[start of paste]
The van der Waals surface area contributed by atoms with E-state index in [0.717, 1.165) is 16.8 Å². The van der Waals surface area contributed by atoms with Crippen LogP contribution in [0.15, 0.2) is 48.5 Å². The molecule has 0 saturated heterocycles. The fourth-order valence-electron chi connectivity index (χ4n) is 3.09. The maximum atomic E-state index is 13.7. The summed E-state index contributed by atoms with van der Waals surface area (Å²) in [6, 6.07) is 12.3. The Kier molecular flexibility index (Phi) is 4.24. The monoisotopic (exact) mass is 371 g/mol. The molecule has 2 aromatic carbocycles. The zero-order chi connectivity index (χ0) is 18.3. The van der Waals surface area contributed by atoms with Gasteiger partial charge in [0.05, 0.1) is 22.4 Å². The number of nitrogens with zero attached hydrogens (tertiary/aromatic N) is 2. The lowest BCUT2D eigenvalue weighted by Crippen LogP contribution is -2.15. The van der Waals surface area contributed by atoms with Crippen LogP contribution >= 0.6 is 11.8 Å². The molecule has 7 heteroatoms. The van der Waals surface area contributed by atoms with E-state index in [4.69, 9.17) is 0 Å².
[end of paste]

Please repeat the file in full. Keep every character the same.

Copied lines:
The van der Waals surface area contributed by atoms with E-state index in [0.717, 1.165) is 16.8 Å². The van der Waals surface area contributed by atoms with Crippen LogP contribution in [0.15, 0.2) is 48.5 Å². The molecule has 0 saturated heterocycles. The fourth-order valence-electron chi connectivity index (χ4n) is 3.09. The maximum atomic E-state index is 13.7. The summed E-state index contributed by atoms with van der Waals surface area (Å²) in [6, 6.07) is 12.3. The Kier molecular flexibility index (Phi) is 4.24. The monoisotopic (exact) mass is 371 g/mol. The molecule has 2 aromatic carbocycles. The zero-order chi connectivity index (χ0) is 18.3. The van der Waals surface area contributed by atoms with Gasteiger partial charge in [0.05, 0.1) is 22.4 Å². The number of nitrogens with zero attached hydrogens (tertiary/aromatic N) is 2. The lowest BCUT2D eigenvalue weighted by Crippen LogP contribution is -2.15. The van der Waals surface area contributed by atoms with Crippen LogP contribution >= 0.6 is 11.8 Å². The molecule has 7 heteroatoms. The van der Waals surface area contributed by atoms with E-state index in [4.69, 9.17) is 0 Å².